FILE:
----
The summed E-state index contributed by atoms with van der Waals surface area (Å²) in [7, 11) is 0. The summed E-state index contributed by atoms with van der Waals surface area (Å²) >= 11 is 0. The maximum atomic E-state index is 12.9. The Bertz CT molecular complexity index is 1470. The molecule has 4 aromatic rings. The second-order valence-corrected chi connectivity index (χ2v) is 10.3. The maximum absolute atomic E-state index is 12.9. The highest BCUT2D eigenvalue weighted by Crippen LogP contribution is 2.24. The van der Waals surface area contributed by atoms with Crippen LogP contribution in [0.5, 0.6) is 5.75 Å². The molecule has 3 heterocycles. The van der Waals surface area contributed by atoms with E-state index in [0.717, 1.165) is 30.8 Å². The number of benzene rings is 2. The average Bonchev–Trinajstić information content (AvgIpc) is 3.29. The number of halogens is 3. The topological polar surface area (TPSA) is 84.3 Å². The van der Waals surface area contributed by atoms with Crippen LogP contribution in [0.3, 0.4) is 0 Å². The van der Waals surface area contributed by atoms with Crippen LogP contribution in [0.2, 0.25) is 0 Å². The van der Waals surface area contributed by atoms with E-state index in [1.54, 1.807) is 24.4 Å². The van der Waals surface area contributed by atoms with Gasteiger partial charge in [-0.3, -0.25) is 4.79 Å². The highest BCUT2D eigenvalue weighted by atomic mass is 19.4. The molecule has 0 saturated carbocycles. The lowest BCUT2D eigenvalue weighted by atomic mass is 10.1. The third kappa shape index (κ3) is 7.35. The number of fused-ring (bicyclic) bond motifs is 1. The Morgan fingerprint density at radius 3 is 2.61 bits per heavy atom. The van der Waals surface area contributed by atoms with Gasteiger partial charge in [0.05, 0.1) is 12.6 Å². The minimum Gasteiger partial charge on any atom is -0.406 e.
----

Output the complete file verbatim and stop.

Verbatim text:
The summed E-state index contributed by atoms with van der Waals surface area (Å²) in [7, 11) is 0. The summed E-state index contributed by atoms with van der Waals surface area (Å²) >= 11 is 0. The maximum atomic E-state index is 12.9. The Bertz CT molecular complexity index is 1470. The molecule has 4 aromatic rings. The second-order valence-corrected chi connectivity index (χ2v) is 10.3. The maximum absolute atomic E-state index is 12.9. The highest BCUT2D eigenvalue weighted by Crippen LogP contribution is 2.24. The van der Waals surface area contributed by atoms with Crippen LogP contribution in [0.5, 0.6) is 5.75 Å². The molecule has 3 heterocycles. The van der Waals surface area contributed by atoms with E-state index in [0.717, 1.165) is 30.8 Å². The number of benzene rings is 2. The average Bonchev–Trinajstić information content (AvgIpc) is 3.29. The number of halogens is 3. The topological polar surface area (TPSA) is 84.3 Å². The van der Waals surface area contributed by atoms with Crippen LogP contribution in [0.3, 0.4) is 0 Å². The van der Waals surface area contributed by atoms with Crippen LogP contribution in [0.2, 0.25) is 0 Å². The van der Waals surface area contributed by atoms with E-state index in [1.54, 1.807) is 24.4 Å². The van der Waals surface area contributed by atoms with Gasteiger partial charge in [-0.3, -0.25) is 4.79 Å². The highest BCUT2D eigenvalue weighted by atomic mass is 19.4. The molecule has 0 saturated carbocycles. The lowest BCUT2D eigenvalue weighted by atomic mass is 10.1. The third kappa shape index (κ3) is 7.35. The number of fused-ring (bicyclic) bond motifs is 1. The Morgan fingerprint density at radius 3 is 2.61 bits per heavy atom. The van der Waals surface area contributed by atoms with Gasteiger partial charge in [0.05, 0.1) is 12.6 Å². The minimum Gasteiger partial charge on any atom is -0.406 e.